Recruitment into the current trauma study was on the 15th and 16th of June 2014, via invitation to all researchers during formal information sessions. A total of 53 researchers/data capturers agreed to participate and all were enrolled into the study once written voluntary consent was obtained, providing the study with a near complete sample. After randomisation, the baseline survey was conducted before the researchers started interviewing children about their experiences of violence and the end-line survey was conducted after 5 weeks of interviewing children. As all violence researchers had a high level of proficiency in English the questionnaires were administered in English and self-completed by the violence researchers. The baseline assessment was on the 17th of June 2014 and end-line assessment on the 11th of July 2014. The complete study protocol is available as Additional file 1. We made two amendments to the protocol. All six data entrants for the study were originally invited to participate. Five declined, and the one who was accepted was randomised and completed data collection. This participant was subsequently excluded from analysis, because they did not collect data on violence directly and did not enter any violence related data. We also added two additional secondary outcome measures before the commencement of the trial to the end-line survey to assess levels of secondary traumatic stress. All information regarding the randomised trial are reported as per the CONSORT 2010 checklist (see Additional file 2).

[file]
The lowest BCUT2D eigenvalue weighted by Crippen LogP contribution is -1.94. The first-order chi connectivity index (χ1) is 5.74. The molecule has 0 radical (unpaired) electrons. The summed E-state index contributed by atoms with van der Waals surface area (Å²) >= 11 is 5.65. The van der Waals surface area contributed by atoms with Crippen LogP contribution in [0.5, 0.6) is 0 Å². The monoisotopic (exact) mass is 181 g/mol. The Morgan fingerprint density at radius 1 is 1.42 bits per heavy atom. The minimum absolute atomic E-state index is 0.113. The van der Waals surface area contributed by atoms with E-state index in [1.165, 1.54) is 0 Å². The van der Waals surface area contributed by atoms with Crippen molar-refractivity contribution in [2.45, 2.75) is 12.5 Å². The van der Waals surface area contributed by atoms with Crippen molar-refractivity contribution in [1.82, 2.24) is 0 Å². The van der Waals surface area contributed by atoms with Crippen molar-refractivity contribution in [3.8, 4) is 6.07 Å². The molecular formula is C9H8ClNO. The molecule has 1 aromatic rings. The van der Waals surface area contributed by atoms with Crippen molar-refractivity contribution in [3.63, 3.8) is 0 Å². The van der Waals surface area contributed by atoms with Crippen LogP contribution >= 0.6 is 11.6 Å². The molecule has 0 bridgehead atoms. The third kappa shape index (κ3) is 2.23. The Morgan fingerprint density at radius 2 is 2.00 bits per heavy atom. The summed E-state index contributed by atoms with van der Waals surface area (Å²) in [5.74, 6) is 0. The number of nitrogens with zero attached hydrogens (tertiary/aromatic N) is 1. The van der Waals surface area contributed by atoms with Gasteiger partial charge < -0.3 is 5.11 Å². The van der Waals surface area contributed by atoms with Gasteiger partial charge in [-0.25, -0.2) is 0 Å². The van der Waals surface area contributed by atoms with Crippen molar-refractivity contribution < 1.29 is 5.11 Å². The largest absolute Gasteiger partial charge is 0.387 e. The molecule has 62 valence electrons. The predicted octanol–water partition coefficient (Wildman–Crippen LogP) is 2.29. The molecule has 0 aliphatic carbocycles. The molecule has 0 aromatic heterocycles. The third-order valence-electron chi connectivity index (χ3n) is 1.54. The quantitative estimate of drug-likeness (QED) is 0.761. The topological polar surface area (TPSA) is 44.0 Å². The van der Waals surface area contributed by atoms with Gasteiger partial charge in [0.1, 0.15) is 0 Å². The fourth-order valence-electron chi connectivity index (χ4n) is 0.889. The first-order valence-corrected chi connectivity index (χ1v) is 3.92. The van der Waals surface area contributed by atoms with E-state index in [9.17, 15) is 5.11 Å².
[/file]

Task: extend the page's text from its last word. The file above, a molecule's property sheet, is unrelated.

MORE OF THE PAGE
Ethical approval for the current study (#8118) and the GSS trial (#6183) was obtained from London School of Hygiene and Tropical Medicine Ethics Committee and from the Uganda National Council for Science and Technology (SS 2520). The ethics committee approved a written informed consent procedure for the current study participants; no children or minors were enrolled in the current study. The study was registered as a clinical trial after completion, due to time constraints. The authors confirm that all on-going and related trials for intervention are registered. This trial is registered at www.clinicaltrials.gov (NCT02390778). The Good Schools Trial is registered at www.clinicaltrials.gov (NCT01678846).